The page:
“I really shouldn’t have any of your black tea–it’s too strong. It made me feel bad when I had some yesterday.”
It was Sunday–we had just returned from lunch and I was taking orders for an afternoon pick-me-up. I admit that I am partial to strong black tea most of the time but I just smiled at his comment as if to say, “yes, dear”. I didn’t have the heart to tell my husband that all he had was about a half cup of my tea and I drowned it in milk–hardly enough to give him a caffeine-induced headache. Could he really have forgotten that he polished off most of these plump madeleines between sips of that “strong black tea”? What I’ve learned after a dozen years together is that some things are better left unsaid.
He did so well resisting the madeleines at first. He is desperately trying to lose eight pounds and I’m not exactly helping matters by keeping sweets around the house (let’s face it, it’s not helping me either). He turned them down and ate a banana instead. But he only lasted a half hour, poor guy. I prepared my cup of tea and left the kitchen for just a few minutes. By the time I returned half my tea was gone and so were most of the madeleines. I walked into the kitchen to hear him say, “These are too easy to eat.”
These chocolate madeleines from Pierre Hermé are indeed easy to eat. They are much plumper than other madeleines I see in stores and a lot more moist. An overnight chill of the batter ensures the characteristic rise of these classic French tea cakes (or are they cookies?) and while you may be tempted to skip this step altogether, I highly recommend it. The recipe called for lemon zest and while I used it, I did not taste it in the finished product at all. What you do taste is rich, chocolatey goodness. These madeleines are perfect with afternoon tea, but please don’t get carried away like my husband. Two or three will suffice for a satisfying chocolate fix.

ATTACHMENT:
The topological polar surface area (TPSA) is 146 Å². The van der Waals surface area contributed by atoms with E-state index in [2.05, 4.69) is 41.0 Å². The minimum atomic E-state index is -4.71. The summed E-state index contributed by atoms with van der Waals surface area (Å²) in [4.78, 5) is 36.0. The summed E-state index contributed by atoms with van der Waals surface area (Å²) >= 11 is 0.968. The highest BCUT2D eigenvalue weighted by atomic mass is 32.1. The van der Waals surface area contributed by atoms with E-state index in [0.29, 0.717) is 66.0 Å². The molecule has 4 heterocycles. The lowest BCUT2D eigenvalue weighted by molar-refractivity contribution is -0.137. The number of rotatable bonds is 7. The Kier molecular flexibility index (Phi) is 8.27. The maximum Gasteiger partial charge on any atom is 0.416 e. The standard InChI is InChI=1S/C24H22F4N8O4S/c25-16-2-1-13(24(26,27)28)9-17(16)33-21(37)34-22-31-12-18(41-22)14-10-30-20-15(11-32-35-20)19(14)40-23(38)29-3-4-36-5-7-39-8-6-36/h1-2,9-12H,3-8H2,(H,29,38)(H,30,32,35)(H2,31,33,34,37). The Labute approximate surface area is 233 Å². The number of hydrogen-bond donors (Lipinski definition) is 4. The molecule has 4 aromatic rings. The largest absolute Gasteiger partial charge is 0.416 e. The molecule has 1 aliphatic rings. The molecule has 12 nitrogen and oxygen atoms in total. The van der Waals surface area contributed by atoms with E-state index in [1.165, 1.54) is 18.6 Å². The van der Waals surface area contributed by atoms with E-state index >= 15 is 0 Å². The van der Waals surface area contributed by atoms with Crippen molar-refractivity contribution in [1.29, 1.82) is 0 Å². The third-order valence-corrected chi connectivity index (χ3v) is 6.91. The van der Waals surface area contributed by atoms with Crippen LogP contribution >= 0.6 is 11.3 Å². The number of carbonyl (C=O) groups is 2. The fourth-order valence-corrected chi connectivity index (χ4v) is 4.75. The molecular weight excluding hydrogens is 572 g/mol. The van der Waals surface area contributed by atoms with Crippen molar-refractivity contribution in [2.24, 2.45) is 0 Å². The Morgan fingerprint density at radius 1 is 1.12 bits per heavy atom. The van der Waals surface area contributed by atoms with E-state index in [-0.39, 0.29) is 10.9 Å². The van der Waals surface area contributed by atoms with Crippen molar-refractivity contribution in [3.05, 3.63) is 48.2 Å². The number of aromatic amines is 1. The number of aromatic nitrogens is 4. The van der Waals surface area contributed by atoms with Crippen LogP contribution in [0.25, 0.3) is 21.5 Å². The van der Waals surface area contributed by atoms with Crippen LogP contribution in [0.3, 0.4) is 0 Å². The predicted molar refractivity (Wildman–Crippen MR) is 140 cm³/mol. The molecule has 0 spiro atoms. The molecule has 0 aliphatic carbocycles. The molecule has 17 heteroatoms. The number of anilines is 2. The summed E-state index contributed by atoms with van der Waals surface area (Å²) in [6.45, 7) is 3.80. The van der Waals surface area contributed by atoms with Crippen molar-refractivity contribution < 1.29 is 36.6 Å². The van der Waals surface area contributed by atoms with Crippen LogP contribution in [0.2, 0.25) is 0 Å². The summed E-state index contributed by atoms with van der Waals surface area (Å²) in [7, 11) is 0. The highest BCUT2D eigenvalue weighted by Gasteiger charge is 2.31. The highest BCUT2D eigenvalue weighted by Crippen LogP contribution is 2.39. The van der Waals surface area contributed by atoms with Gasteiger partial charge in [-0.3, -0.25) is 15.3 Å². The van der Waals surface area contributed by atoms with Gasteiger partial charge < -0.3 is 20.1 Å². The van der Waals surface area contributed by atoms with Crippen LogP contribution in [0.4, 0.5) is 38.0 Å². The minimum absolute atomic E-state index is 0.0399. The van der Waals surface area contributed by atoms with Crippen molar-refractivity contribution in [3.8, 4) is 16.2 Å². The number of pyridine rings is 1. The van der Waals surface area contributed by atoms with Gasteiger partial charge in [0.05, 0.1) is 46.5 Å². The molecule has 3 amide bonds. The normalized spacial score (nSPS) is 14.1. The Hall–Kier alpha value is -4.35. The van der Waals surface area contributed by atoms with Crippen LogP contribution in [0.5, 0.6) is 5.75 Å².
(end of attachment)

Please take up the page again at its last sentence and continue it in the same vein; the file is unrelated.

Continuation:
- ½ cup plus 1 tablespoon (70 grams) all-purpose flour
- 3½ tablespoons Dutch-processed cocoa powder
- ½ teaspoon double-acting baking powder
- ⅓ cup plus two tablespoons (90 grams) sugar
- Pinch of salt
- Grated zest of ¼ lemon (optional)
- 2 large eggs, room temperature
- 6½ tablespoons (3¼ ounces; 100 grams) unsalted butter, room temperature
- Sift together the flour, cocoa and baking powder and set aside. If using the lemon zest, combine the sugar, salt and lemon zest in another bowl and rub the ingredients together with your fingertips until the sugar is moist, grainy and aromatic.
- Using a whisk, beat the eggs with the lemon-sugar mixture until blended. Squish the butter through your fingers and add to the bowl. You will be left with little clumps of butter in the mixture--this is okay. Beat in the butter with the whisk until it is evenly distributed. Whisk in the sifted flour mixture just until the flour is incorporated and mixture is smooth. Press a piece of plastic wrap against the surface of the batter and chill overnight. If you can't wait overnight, chill the batter for at least an hour before baking.
- When you are ready to bake the cookies, preheat your oven to 425 degrees F. Butter a 12-mold madeleine pan then dust it with flour (even if you are using a nonstick pan) and tap out the excess.
- Divide the batter evenly among the madeleine molds--you don't have to worry about spreading the batter on the molds, the heat will do that for you. Place the pan in the oven and use a wooden spoon to keep the oven door slightly ajar. Immediately turn down the oven temperature to 350 degrees F and bake the cookies for 13 - 15 minutes, or until the cookies are domed and spring back when pressed lightly. Unmold the cookies and transfer them to a rack to cool to room temperature.